By Michaela Schiessl
BusinessWeek, September 14, 2007
Edited by Andy Ross
Léo Apotheker switches effortlessly between German and French, converses in
Hebrew and gives presentations in fluent English. But now this cosmopolitan
executive faces a true trial by fire. "I have to learn the language of small
to medium-sized businesses," he says.
Apotheker has been the
second-in-command at software giant SAP since March. Today SAP is the global
market leader in the business software industry, employing almost 42,000
people in 50 countries. Hardly any aspect of SAP's business with major
companies is relevant to smaller businesses with 50 or so employees.
The new software for mid-sized companies, which SAP will unveil in New York
on September 19, undoubtedly marks the most radical shift in the company's
35-year history. Unlike SAP's corporate software packages, which are sold
under license and modified by SAP consultants, the new product will be
available for download by mid-sized companies.
The company needs to
take a different, more mass-market approach to its communication strategy if
it wants to appeal to smaller businesses. SAP's marketing strategists spent
three months testing and trying out possible names. Some names simply aren't
sexy enough for the mass market.
"Sexy software?" Henning Kagermann
asks, clearly irritated. The 60-year-old, who has been sole chairman of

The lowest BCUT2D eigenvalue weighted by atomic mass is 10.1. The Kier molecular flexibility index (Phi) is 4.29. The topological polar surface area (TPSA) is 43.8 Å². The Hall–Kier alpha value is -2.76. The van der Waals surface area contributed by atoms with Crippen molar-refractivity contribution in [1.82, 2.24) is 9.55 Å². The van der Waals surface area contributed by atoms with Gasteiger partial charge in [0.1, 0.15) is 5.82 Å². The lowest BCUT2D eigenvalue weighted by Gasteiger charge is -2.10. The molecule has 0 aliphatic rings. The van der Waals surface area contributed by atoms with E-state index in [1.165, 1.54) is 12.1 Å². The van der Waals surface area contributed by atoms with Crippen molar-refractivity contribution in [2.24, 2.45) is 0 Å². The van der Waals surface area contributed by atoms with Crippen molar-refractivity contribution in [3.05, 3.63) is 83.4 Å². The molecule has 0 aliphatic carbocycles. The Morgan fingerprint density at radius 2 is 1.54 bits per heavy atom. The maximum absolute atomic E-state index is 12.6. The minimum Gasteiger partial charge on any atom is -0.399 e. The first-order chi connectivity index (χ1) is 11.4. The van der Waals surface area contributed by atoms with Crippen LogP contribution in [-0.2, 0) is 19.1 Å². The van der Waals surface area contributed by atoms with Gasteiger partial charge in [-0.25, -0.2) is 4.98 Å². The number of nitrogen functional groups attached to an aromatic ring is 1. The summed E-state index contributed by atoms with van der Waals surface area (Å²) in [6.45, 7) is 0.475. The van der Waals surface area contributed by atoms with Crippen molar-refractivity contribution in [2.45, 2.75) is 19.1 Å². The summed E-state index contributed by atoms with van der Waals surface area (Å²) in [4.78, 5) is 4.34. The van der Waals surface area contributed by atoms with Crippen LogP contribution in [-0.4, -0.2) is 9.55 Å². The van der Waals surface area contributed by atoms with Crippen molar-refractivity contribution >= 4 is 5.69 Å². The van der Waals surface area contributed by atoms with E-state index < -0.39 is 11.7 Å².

SAP's executive board and CEO since 2003, is by profession a physicist and
is writing a book about corporate transformation. He is clearly not a
marketing man. "We don't talk big. It would only hurt our image."
Most of SAP's employees still work in Walldorf, where about 11,000 software
developers are crowded into a space that has always been too small. The
Silicon Valley facility has 7,000 employees, while another 4,200 work in
SAP's Indian plant in Bangalore.
The company needs its international
personnel — SAP earns 80 percent of its revenues abroad. "The customer,
wherever he may be, demands qualified local support," says Kagermann. "We
have to be a global company, but one with strong local competence."
Will a foreigner ever run SAP? Kagermann says that he could certainly see
this happening, because nationality is less and less important in a global
company. But SAP ultimately relies on its reputation for high-quality German
The Walldorf employees feel that Apotheker, a native of
the western German city of Aachen, is one of them, despite the fact that he
grew up in Antwerp, studied economics in Jerusalem, has lived in Paris for
the last 20 years and worked in the United States.
acutely aware of the responsibility that comes from being in such a senior
position in a company that facilitates more than half the world's trade.
Translated from the German by Christopher Sultan
Images: 2007 additions to the SAP campus in Walldorf